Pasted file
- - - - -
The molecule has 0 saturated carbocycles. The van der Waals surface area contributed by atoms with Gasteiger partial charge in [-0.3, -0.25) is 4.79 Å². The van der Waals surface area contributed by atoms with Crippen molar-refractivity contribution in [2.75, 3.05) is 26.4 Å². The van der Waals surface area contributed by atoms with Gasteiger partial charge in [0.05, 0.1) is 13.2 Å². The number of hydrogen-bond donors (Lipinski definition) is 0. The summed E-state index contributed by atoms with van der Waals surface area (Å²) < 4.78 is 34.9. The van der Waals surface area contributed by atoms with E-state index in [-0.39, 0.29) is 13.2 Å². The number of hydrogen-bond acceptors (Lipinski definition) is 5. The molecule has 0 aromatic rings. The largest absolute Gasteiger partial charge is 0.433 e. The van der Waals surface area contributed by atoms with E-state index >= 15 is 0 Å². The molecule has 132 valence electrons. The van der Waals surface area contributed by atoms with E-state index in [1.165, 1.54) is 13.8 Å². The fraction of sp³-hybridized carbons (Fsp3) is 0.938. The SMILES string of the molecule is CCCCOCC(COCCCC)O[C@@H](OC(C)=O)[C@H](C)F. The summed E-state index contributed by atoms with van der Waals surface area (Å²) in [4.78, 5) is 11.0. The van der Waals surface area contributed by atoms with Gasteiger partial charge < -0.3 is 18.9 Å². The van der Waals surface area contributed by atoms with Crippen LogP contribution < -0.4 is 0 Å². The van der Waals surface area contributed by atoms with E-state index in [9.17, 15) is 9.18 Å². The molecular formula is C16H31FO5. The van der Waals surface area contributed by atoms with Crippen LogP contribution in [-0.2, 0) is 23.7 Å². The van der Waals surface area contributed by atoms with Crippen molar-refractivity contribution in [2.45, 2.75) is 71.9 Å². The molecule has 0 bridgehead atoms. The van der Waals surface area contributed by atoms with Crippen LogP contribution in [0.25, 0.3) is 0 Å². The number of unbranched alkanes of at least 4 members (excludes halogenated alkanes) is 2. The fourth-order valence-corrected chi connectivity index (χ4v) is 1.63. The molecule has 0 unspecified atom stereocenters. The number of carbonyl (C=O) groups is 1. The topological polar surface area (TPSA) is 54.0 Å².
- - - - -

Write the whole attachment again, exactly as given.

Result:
The molecule has 0 saturated carbocycles. The van der Waals surface area contributed by atoms with Gasteiger partial charge in [-0.3, -0.25) is 4.79 Å². The van der Waals surface area contributed by atoms with Crippen molar-refractivity contribution in [2.75, 3.05) is 26.4 Å². The van der Waals surface area contributed by atoms with Gasteiger partial charge in [0.05, 0.1) is 13.2 Å². The number of hydrogen-bond donors (Lipinski definition) is 0. The summed E-state index contributed by atoms with van der Waals surface area (Å²) < 4.78 is 34.9. The van der Waals surface area contributed by atoms with E-state index in [-0.39, 0.29) is 13.2 Å². The number of hydrogen-bond acceptors (Lipinski definition) is 5. The molecule has 0 aromatic rings. The largest absolute Gasteiger partial charge is 0.433 e. The van der Waals surface area contributed by atoms with E-state index >= 15 is 0 Å². The molecule has 132 valence electrons. The van der Waals surface area contributed by atoms with E-state index in [1.165, 1.54) is 13.8 Å². The fraction of sp³-hybridized carbons (Fsp3) is 0.938. The SMILES string of the molecule is CCCCOCC(COCCCC)O[C@@H](OC(C)=O)[C@H](C)F. The summed E-state index contributed by atoms with van der Waals surface area (Å²) in [4.78, 5) is 11.0. The van der Waals surface area contributed by atoms with Gasteiger partial charge < -0.3 is 18.9 Å². The van der Waals surface area contributed by atoms with Crippen LogP contribution < -0.4 is 0 Å². The van der Waals surface area contributed by atoms with E-state index in [9.17, 15) is 9.18 Å². The molecular formula is C16H31FO5. The van der Waals surface area contributed by atoms with Crippen LogP contribution in [-0.2, 0) is 23.7 Å². The van der Waals surface area contributed by atoms with Crippen molar-refractivity contribution in [2.45, 2.75) is 71.9 Å². The molecule has 0 bridgehead atoms. The van der Waals surface area contributed by atoms with Crippen LogP contribution in [0.25, 0.3) is 0 Å². The number of unbranched alkanes of at least 4 members (excludes halogenated alkanes) is 2. The fourth-order valence-corrected chi connectivity index (χ4v) is 1.63. The molecule has 0 unspecified atom stereocenters. The number of carbonyl (C=O) groups is 1. The topological polar surface area (TPSA) is 54.0 Å².